2. Loyal customers can experience dissatisfaction, or even anger, if they perceive that daily deal redeemers are taking their time slots, making it difficult to book an appointment or negatively impacting their customer experience in some way.

To avoid the bottleneck that booking dozens – or even hundreds – of daily deal offer redeemers could create:

  • Plan to book only a given number of daily deals per day / week; for instance, if you sell 100 daily deals, set aside 25 appointment times per week over 4 weeks, rather than trying to accommodate them all within days of offer purchase.
  • Pre-book regular customers or pre-sell products to them so that they feel like they are your first priority.
  • Expand staffing and hours of operation in order to accommodate the additional traffic – a merchant cash advance can be used to cover additional operating expenses such as hiring temporary staff, paying additional staff hours or overtime, keeping the lights on for more hours during the day and the other operating expenses that accompany increased demand.

3. If your daily deal sells like wild fire, you may find that your business does not have the retail inventory or products needed to fulfill them, or depleted inventories might lead to dissatisfaction for regular customers who cannot purchase from you as a result.

In order to avoid this potential pitfall, you should plan to stock up on retail and product inventory against the number of daily deals you anticipate selling. You may also be able to work with your own suppliers to create contingency and quick order options that allow you to quickly restore waning inventory or purchase the products you need to fulfill customer’s services.

  • A merchant cash advance can provide you with the working capital you need to pay vendors and suppliers for retail and product inventories you will need to honor the daily deals.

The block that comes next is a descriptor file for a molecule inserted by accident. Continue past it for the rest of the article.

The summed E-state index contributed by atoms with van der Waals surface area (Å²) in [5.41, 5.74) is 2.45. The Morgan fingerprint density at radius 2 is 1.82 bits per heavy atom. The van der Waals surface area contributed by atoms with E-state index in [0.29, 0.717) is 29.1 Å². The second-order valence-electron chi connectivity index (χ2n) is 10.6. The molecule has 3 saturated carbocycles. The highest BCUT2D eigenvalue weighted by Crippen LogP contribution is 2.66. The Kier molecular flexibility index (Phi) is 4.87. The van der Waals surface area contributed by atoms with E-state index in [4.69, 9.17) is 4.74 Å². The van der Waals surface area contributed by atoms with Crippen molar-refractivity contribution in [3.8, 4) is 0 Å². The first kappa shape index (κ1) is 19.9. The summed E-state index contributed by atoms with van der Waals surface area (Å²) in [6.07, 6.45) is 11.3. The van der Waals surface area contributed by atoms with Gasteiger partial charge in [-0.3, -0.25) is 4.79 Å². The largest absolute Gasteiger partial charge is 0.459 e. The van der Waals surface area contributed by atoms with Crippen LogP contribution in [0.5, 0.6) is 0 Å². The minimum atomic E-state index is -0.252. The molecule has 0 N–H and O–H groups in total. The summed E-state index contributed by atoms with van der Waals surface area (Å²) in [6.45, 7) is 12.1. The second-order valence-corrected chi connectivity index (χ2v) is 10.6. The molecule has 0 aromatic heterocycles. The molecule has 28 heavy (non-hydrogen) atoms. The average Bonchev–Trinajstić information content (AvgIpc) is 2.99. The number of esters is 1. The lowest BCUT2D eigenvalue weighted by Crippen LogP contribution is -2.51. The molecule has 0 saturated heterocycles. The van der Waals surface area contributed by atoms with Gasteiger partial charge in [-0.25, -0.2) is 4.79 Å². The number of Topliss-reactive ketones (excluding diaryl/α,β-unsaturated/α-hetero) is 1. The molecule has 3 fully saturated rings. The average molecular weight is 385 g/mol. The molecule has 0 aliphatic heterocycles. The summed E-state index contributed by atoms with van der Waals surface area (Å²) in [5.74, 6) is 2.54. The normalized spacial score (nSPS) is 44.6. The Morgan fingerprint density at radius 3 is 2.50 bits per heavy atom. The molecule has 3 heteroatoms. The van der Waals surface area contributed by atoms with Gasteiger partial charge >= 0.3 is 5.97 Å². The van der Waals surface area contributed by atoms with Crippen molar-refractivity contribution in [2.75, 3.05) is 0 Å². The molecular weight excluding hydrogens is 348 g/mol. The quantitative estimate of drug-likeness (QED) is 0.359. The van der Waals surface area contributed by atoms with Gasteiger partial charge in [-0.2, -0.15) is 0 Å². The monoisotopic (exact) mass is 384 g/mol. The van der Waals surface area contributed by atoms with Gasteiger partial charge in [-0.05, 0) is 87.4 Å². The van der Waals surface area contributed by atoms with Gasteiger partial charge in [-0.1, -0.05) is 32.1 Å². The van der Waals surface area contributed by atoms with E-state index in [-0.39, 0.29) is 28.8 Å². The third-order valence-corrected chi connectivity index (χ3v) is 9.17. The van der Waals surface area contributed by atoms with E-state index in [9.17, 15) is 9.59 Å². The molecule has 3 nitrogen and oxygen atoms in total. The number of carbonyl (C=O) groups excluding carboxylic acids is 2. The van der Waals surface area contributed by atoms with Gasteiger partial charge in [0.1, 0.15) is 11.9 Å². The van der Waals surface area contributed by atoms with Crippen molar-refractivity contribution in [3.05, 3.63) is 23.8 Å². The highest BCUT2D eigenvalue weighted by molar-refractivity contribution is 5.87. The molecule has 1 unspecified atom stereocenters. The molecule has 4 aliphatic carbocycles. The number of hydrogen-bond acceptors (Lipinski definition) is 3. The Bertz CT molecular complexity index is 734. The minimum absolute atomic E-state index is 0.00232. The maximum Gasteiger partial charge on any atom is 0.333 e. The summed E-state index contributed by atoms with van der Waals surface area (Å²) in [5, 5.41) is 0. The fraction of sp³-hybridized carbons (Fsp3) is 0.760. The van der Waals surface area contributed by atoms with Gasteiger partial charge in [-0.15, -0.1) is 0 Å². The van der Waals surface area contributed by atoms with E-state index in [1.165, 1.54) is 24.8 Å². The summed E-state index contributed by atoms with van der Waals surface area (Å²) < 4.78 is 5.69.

Depending on your product or service daily deal offer, you may need to plan weeks or even months ahead in order to have enough retail or product on hand to fulfill new customer orders (and continue to serve existing customers).

4. Cash flow and profit margins will be negatively impacted for a short period of time while your daily deal runs — potentially for up to 120 days.

When daily deals are being redeemed, operating costs are likely to increase while profits decrease (because you are selling products or services in the daily deal offer at about 25% of their regular selling price, when you take into account a 50% discount and 25% – or more – going to the daily deal program administrator).

  • A merchant cash advance can be used to cover the temporary cash flow shortage created while you operate for several weeks at reduced profit margins.

Remember, there will be a gap of 3 months – or even more – between the time that your daily deal is sold and the time when the daily deal program administrator forwards you the portion of proceeds due to you from sale of the daily deals on their site. It’s important for you to have sufficient cash flow while you are waiting for your share of the proceeds. If you can successfully up-sell and cross-sell additional items to new customers attracted by the daily deal, this can help to bridge the gap as well as reduce the hit to your margins in offering products or services at such a low rate.